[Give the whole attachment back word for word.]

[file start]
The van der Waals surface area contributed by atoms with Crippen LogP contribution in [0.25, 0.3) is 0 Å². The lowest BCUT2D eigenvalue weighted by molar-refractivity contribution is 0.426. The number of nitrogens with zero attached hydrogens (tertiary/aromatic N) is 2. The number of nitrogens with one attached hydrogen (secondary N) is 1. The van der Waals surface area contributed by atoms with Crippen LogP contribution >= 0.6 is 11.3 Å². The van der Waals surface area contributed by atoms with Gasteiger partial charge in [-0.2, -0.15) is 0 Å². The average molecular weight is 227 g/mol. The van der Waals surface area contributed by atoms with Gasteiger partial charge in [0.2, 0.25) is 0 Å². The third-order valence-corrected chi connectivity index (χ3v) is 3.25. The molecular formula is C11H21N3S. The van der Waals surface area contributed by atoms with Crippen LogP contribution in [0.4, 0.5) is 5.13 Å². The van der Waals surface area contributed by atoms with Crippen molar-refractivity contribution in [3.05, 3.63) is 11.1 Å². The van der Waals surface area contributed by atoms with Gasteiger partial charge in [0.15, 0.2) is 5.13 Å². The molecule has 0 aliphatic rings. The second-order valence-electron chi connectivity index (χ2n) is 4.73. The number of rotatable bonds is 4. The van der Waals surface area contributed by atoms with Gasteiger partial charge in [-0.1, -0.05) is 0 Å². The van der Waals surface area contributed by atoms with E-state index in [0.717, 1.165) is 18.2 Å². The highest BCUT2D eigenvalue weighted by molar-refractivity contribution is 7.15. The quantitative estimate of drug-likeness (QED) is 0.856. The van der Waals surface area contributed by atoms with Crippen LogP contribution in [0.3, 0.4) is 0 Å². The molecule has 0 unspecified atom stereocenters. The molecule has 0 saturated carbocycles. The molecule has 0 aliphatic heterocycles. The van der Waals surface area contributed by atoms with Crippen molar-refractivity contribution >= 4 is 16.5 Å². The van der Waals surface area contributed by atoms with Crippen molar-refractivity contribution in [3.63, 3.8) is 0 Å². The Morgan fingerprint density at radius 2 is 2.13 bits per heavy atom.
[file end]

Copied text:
The van der Waals surface area contributed by atoms with Crippen LogP contribution in [0.25, 0.3) is 0 Å². The lowest BCUT2D eigenvalue weighted by molar-refractivity contribution is 0.426. The number of nitrogens with zero attached hydrogens (tertiary/aromatic N) is 2. The number of nitrogens with one attached hydrogen (secondary N) is 1. The van der Waals surface area contributed by atoms with Crippen LogP contribution >= 0.6 is 11.3 Å². The van der Waals surface area contributed by atoms with Gasteiger partial charge in [-0.2, -0.15) is 0 Å². The average molecular weight is 227 g/mol. The van der Waals surface area contributed by atoms with Gasteiger partial charge in [0.2, 0.25) is 0 Å². The third-order valence-corrected chi connectivity index (χ3v) is 3.25. The molecular formula is C11H21N3S. The van der Waals surface area contributed by atoms with Crippen LogP contribution in [0.4, 0.5) is 5.13 Å². The van der Waals surface area contributed by atoms with Crippen molar-refractivity contribution in [3.05, 3.63) is 11.1 Å². The van der Waals surface area contributed by atoms with Gasteiger partial charge in [0.15, 0.2) is 5.13 Å². The molecule has 0 aliphatic rings. The second-order valence-electron chi connectivity index (χ2n) is 4.73. The number of rotatable bonds is 4. The van der Waals surface area contributed by atoms with Gasteiger partial charge in [-0.1, -0.05) is 0 Å². The van der Waals surface area contributed by atoms with E-state index in [0.717, 1.165) is 18.2 Å². The highest BCUT2D eigenvalue weighted by molar-refractivity contribution is 7.15. The quantitative estimate of drug-likeness (QED) is 0.856. The van der Waals surface area contributed by atoms with Crippen LogP contribution in [0.3, 0.4) is 0 Å². The molecule has 0 unspecified atom stereocenters. The molecule has 0 saturated carbocycles. The molecule has 0 aliphatic heterocycles. The van der Waals surface area contributed by atoms with Crippen molar-refractivity contribution >= 4 is 16.5 Å². The van der Waals surface area contributed by atoms with Crippen molar-refractivity contribution in [3.63, 3.8) is 0 Å². The Morgan fingerprint density at radius 2 is 2.13 bits per heavy atom.